USA v. Mujahid
Order on Motion for Miscellaneous Relief
UNITED STATES DISTRICT COURT
DISTRICT OF ALASKA
UNITED STATES OF AMERICA,
ORDER AND OPINION
Motion at Docket 21]
I. MOTION PRESENTED
At docket 21, defendant Sabil Mujahid moves for an alternative jury selection
process. The United States of America opposes the motion at docket 42. Oral
argument was not requested and would not assist the court.
Mujahid is a federal prisoner at the Anchorage Correctional Complex. He is
serving a prison sentence for possession of a firearm as a felon. In the case at bar,
Mujahid has been accused of multiple counts of sexual abuse, aggravated sexual
abuse, and abusive sexual contact perpetrated on other inmates.
In his last trial in this court, Mujahid also moved for a mistrial based on an alleged
denial of his Sixth Amendment right to a jury pool representing a fair cross-section of
the community, a corresponding denial of his Fifth Amendment right to equal protection
of the laws, and a violation of the Jury Selection and Service Act of 1968 (“JSSA”).1 In
2002, the District of Alaska adopted the current Plan for Random Selection of Grand
and Petit Jurors. The plan calls for random selection of the jury pool from State of
Alaska voter registration lists. It divides the district into five geographic divisions,
corresponding to cities in which the court sits. State election districts provide the
boundaries of each division. The relevant division for purposes of this motion is the
Anchorage Division, which includes the Anchorage, Kenai Peninsula, MatanuskaSusitna, Aleutian East, Aleutian West, Dillingham, and Lake & Peninsula Boroughs, as
well as communities outside those boroughs such as Cordova in the East and Bethel in
the West. Mujahid previously argued that voter registration lists should be
supplemented in order to ensure representation of a fair cross-section of the Anchorage
Division. Mujahid’s motion for a mistrial was denied, and he was ultimately sentenced
to ten years imprisonment.2
In the present motion, Mr. Mujahid raises similar arguments regarding the
constitutionality of the District of Alaska’s jury selection plan. Mujahid seeks
implementation of a new plan or supplementary measures before trial.
A. Sixth Amendment
Mujahid argues that the District of Alaska’s jury selection plan violates the fair
cross-section requirement of the Sixth Amendment. To establish a prima facie violation,
a defendant must show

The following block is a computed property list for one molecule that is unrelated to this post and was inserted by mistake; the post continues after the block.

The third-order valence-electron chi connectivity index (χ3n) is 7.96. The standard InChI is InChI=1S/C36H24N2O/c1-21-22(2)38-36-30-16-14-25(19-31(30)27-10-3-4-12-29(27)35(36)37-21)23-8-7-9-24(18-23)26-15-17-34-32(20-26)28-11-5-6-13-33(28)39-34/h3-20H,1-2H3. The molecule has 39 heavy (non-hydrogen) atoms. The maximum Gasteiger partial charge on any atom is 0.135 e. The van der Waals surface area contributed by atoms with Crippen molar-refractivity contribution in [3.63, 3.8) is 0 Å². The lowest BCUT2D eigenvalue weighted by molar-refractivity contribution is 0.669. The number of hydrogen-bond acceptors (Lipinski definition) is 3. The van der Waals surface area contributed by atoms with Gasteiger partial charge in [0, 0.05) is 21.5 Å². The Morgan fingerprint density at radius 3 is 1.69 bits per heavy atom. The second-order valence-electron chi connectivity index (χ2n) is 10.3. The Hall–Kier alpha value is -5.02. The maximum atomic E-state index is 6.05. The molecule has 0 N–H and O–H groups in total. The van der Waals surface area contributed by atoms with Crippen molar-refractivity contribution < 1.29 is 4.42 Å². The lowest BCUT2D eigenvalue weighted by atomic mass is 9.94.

(1) that the group alleged to be excluded is a ‘distinctive’ group in the
community; (2) that the representation of this group in venires from which
juries are selected is not fair and reasonable in relation to the number of
28 U.S.C. §§ 1861–69; see Memorandum of Points and Authorities in Support of
Mr. Mujahid’s Renewed Motion for Mistrial, United States v. Mujahid, No. 3:09-cr-00034
(D. Alaska Aug. 27, 2009), doc. 73.
Order Re: Motion at Docket No. 73, United States v. Mujahid, No. 3:09-cr-00034
(D. Alaska Dec. 22, 2009), doc. 94; Judgment, United States v. Mujahid, No. 3:09-cr-00034
(D. Alaska Mar. 26, 2010), doc. 108.
such persons in the community; and (3) that this underrepresentation is
due to systematic exclusion of the group in the jury-selection process.3
The first element is not disputed. Mujahid is African-American, and African-Americans
constitute a distinct class.4
To satisfy the second element, Mujahid relies on the data he used to support his
motion for mistrial in the previous case.5 That data indicates that since 2001, AfricanAmericans have made up an average of 2.06% of master jury wheels in the District of
Alaska.6 African-Americans make up 5.2% of the total population in the Anchorage
Division.7 The absolute disparity is therefore 3.14%.8 Absolute disparities of 7.7% or
lower are insufficient to establish underrepresentation in the Ninth Circuit.9 Mujahid has
therefore failed to satisfy the second prong of the Sixth Amendment inquiry.
Mujahid argues that comparative disparity–the percentage obtained from dividing
the absolute disparity by the group’s percentage of the total population–is a better
measure of underrepresentation “when members of a distinctive group compose only a
small percentage of those eligible for jury service.”10 Here, the comparative disparity is
60%–3.14% divided by 5.2%. This means that, on average, 60% of eligible AfricanAmerican jurors have been excluded from master jury wheels since 2001. While this
Duren v. Missouri, 439 U.S. 357, 364 (1979).
E.g., United States v. Cannady, 54 F.3d 544, 547 (9th Cir. 1995).
See Order Re: Motion at Docket No. 73, United States v. Mujahid, No. 3:09-cr-00034
(D. Alaska Dec. 22, 2009), doc. 94.
See id. at 4 tbl. 2.
Id. at 6 tbl. 5.
“Absolute disparity” is “the difference between the percentage of the distinctive group in
the community and the percentage of that group in the jury pool–[it is] the appropriate measure
of the representativeness of the jury pool” when undertaking an equal protection or fair crosssection inquiry. United States v. Rodriguez-Lara, 421 F.3d 932, 943 (9th Cir. 2005).
United States v. Suttiswad, 696 F.2d 645, 649 (9th Cir. 1983).
Doc. 21 at 5; see Smith v. Berghuis, 543 F.3d 326 (6th Cir. 2008), rev’d on other
grounds, 130 S. Ct. 1382 (2010).
number is troubling, “[t]he comparative disparity method can distort the effect of
disparities in representation when absolute numbers are low.”11 Such is the case here:
African-Americans make up a relatively small percentage of the population in the
Anchorage Division, and the absolute disparity in their representation in jury pools is
low. Consequently, the comparative disparity measure is misleading. Whatever the
appeal of Mujahid’s argument, Ninth Circuit “case law has settled on absolute disparity
. . . as the appropriate measure of the representativeness of the jury pool.”12
Accordingly, Mujahid has not established a prima facie Sixth Amendment violation.
B. Jury Selection and Service Act of 1968
Mujahid argues that the District of Alaska’s jury selection plan violates the JSSA.
Even though “[t]he test for a constitutionally selected jury is the same whether
challenged under the Sixth Amendment . . . or under the [JSSA],” Mujahid’s contention
is slightly different and therefore requires independent analysis.13
The JSSA explicitly contemplates the use of voter registration lists to source